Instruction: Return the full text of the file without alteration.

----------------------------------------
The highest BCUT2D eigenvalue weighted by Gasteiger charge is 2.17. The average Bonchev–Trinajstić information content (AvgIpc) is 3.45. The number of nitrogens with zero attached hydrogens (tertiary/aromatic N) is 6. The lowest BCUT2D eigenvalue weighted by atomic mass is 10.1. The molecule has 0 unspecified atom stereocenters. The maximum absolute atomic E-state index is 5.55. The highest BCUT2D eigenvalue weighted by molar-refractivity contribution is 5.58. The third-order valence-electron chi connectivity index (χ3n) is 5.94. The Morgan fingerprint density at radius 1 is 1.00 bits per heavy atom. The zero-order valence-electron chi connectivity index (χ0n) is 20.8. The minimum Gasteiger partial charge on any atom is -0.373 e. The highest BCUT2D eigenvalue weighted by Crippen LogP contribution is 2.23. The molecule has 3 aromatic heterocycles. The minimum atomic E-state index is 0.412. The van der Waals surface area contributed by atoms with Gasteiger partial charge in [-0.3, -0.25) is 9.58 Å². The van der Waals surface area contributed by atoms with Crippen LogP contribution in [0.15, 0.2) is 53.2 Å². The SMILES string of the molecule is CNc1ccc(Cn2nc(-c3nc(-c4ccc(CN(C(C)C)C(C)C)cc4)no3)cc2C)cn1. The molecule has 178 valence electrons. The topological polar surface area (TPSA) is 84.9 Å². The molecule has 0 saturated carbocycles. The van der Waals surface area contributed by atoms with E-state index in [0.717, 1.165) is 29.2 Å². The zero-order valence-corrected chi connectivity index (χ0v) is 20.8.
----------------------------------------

The highest BCUT2D eigenvalue weighted by Gasteiger charge is 2.17. The average Bonchev–Trinajstić information content (AvgIpc) is 3.45. The number of nitrogens with zero attached hydrogens (tertiary/aromatic N) is 6. The lowest BCUT2D eigenvalue weighted by atomic mass is 10.1. The molecule has 0 unspecified atom stereocenters. The maximum absolute atomic E-state index is 5.55. The highest BCUT2D eigenvalue weighted by molar-refractivity contribution is 5.58. The third-order valence-electron chi connectivity index (χ3n) is 5.94. The Morgan fingerprint density at radius 1 is 1.00 bits per heavy atom. The zero-order valence-electron chi connectivity index (χ0n) is 20.8. The minimum Gasteiger partial charge on any atom is -0.373 e. The highest BCUT2D eigenvalue weighted by Crippen LogP contribution is 2.23. The molecule has 3 aromatic heterocycles. The minimum atomic E-state index is 0.412. The van der Waals surface area contributed by atoms with Gasteiger partial charge in [-0.3, -0.25) is 9.58 Å². The van der Waals surface area contributed by atoms with Crippen LogP contribution in [0.15, 0.2) is 53.2 Å². The SMILES string of the molecule is CNc1ccc(Cn2nc(-c3nc(-c4ccc(CN(C(C)C)C(C)C)cc4)no3)cc2C)cn1. The molecule has 178 valence electrons. The topological polar surface area (TPSA) is 84.9 Å². The molecule has 0 saturated carbocycles. The van der Waals surface area contributed by atoms with E-state index in [0.717, 1.165) is 29.2 Å². The zero-order valence-corrected chi connectivity index (χ0v) is 20.8.